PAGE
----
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American Indian, Breast Cancer, Epidemiology, Risk Factors, Health Disparities


Objective: Very little is known about the breast cancer risk profile among American Indian women. Previous research shows that the proportion of American Indian/Alaska Native women with baseline characteristics (commonly known breast cancer risk factors) differs from other ethnicities. This retrospective case control study was designed to the explore the association of these factors among American Indian women with and without breast cancer.

Methods: Cases and controls were retrospectively selected from the medical records of American Indian women who obtained their health care from Quentin N. Burdick Memorial Health Care Facility (IHS) in Belcourt, ND. For each woman with breast cancer (n=141), two controls were selected when possible (n=278). Risk factors examined included woman’s age, age at first live birth, age of menarche, the number of previous benign breast biopsies, the total number of first-degree relatives with breast cancer, body mass index and parity. Odds ratios and 95% confidence intervals were calculated using logistic regression.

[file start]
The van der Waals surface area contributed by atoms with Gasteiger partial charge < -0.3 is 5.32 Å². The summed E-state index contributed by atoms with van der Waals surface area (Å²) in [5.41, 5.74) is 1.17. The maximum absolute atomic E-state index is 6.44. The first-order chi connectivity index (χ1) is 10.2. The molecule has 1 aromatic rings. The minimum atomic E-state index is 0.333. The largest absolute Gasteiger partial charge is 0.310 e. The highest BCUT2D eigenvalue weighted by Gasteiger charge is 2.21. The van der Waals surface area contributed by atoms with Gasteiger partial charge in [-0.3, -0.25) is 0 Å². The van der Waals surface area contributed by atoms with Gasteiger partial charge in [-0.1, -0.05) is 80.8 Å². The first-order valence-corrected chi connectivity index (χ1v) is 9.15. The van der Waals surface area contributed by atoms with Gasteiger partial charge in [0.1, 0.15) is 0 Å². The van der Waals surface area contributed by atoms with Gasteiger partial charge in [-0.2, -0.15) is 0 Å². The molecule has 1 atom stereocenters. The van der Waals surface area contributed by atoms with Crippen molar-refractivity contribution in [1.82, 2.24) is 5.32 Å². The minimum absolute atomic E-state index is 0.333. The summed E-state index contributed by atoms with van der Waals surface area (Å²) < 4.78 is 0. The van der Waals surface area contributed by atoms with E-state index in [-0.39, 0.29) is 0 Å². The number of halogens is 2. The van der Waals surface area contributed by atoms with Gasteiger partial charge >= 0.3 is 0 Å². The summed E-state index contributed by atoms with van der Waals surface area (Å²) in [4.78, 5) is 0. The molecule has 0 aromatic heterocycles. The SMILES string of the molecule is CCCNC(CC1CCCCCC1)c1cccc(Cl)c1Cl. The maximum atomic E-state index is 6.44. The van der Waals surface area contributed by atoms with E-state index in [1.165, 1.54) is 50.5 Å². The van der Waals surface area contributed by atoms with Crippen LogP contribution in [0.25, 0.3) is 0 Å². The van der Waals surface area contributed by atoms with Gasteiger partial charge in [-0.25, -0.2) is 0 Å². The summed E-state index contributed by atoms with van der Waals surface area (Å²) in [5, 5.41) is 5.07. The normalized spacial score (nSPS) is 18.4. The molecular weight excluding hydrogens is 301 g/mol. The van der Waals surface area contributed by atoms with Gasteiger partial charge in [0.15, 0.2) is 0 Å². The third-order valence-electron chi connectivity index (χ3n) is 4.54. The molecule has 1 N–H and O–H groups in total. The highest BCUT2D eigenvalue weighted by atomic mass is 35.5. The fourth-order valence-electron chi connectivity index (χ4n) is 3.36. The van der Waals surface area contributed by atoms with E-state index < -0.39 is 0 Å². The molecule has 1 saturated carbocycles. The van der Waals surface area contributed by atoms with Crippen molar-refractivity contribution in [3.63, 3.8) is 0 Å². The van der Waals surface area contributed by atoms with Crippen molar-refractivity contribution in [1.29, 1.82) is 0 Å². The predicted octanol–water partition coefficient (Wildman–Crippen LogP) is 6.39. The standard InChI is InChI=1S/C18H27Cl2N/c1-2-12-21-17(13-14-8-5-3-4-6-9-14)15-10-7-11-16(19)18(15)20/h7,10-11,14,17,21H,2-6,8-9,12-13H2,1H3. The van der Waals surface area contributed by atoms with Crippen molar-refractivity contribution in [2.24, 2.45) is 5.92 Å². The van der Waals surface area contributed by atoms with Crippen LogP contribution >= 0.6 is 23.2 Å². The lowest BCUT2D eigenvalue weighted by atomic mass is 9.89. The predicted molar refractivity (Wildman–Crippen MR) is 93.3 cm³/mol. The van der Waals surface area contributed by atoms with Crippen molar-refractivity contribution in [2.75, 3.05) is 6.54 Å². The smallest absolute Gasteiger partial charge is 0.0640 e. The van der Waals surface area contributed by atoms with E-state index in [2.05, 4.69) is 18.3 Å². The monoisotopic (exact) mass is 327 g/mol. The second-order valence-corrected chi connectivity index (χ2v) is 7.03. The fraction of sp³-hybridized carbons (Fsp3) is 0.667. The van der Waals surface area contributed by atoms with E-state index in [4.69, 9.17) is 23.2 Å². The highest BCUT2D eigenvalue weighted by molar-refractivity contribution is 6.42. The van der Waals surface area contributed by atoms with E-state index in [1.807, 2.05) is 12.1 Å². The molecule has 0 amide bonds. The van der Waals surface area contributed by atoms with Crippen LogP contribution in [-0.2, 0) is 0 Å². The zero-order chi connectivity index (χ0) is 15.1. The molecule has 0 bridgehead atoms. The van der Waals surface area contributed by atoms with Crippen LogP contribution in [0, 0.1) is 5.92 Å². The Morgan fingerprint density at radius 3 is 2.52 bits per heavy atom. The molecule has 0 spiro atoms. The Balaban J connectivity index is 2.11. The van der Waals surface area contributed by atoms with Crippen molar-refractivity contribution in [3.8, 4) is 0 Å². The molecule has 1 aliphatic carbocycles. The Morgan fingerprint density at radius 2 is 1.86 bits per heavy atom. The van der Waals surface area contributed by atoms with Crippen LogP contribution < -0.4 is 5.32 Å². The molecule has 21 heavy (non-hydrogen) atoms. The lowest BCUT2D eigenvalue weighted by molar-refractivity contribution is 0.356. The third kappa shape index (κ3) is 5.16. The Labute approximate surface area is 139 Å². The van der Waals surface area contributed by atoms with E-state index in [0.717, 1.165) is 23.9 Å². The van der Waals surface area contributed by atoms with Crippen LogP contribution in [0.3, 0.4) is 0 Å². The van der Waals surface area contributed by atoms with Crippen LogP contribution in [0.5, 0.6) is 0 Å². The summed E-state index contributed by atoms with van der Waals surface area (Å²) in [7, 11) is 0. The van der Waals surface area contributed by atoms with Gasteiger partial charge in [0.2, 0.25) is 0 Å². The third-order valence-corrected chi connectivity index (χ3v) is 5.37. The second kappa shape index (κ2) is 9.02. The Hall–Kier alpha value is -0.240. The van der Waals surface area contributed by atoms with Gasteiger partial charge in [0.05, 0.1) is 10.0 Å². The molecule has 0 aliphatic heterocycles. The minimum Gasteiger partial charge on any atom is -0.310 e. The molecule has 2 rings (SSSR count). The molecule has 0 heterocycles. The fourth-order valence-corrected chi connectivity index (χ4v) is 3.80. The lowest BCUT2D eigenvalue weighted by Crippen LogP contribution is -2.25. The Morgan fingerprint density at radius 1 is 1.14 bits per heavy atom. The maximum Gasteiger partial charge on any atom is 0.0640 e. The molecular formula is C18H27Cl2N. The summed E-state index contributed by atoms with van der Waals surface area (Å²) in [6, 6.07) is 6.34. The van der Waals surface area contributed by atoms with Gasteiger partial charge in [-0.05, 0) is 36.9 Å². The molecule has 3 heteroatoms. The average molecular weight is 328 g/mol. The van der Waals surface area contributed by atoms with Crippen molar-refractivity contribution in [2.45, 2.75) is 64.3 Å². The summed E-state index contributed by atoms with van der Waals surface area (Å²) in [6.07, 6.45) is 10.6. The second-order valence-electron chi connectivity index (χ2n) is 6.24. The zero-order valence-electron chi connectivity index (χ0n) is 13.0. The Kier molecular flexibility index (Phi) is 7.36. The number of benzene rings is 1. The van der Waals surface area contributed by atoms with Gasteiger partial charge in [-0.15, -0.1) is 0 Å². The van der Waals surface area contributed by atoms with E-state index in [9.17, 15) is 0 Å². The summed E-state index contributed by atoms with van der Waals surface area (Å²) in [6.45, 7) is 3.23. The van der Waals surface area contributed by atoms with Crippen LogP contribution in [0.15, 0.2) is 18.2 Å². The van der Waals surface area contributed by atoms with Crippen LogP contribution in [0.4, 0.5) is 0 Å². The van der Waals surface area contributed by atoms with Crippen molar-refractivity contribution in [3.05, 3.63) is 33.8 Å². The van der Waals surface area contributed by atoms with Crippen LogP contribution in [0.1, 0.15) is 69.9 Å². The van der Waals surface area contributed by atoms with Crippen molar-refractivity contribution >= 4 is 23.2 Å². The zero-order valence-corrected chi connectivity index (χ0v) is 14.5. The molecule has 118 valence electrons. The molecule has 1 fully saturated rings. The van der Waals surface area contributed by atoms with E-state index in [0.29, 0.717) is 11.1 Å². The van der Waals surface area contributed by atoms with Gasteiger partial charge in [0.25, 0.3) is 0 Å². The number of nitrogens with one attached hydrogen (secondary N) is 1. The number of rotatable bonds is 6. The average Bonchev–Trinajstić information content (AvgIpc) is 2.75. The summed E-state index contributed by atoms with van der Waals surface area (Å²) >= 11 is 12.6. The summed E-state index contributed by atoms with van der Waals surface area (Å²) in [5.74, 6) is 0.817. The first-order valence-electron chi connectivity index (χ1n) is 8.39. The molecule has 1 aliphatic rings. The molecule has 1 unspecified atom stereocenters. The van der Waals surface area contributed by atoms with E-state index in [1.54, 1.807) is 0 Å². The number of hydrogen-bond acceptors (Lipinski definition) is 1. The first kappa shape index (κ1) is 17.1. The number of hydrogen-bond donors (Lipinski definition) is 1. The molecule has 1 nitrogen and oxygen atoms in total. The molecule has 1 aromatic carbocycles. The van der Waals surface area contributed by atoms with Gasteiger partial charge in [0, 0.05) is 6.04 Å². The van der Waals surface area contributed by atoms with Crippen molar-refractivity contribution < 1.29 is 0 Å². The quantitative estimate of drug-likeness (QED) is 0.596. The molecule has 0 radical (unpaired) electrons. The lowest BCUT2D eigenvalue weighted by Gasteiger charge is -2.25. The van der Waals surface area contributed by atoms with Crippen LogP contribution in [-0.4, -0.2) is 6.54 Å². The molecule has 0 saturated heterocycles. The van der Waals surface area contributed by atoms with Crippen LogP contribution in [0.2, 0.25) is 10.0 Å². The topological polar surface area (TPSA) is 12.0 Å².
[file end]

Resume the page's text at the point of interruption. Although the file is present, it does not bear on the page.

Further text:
Results: Many of the associations found among American Indian women who obtained their health care from Quentin N. Burdick Memorial Health Care Facility (IHS) in Belcourt, ND, between risk factors commonly identified in other populations and breast cancer were weakly positive. Nulliparity was the only risk factor to consistently show a positive significant association (OR = 2.87, 95% CI 1.16-.7.12).

Conclusion: Disparities in breast cancer incidence, mortality and screening among Northern Plains American Indian emphasize the need to better understand the risk factors associated with breast cancer in this population. Based on the results of this study, the value of current risk prediction models in American Indian communities is uncertain and clinicians should be cautious in using these models to inform American Indian patients of their risk for breast cancer.




originally published in the journal Frontiers in Public Health.

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Creative Commons Attribution 4.0 International License
This work is licensed under a Creative Commons Attribution 4.0 International License.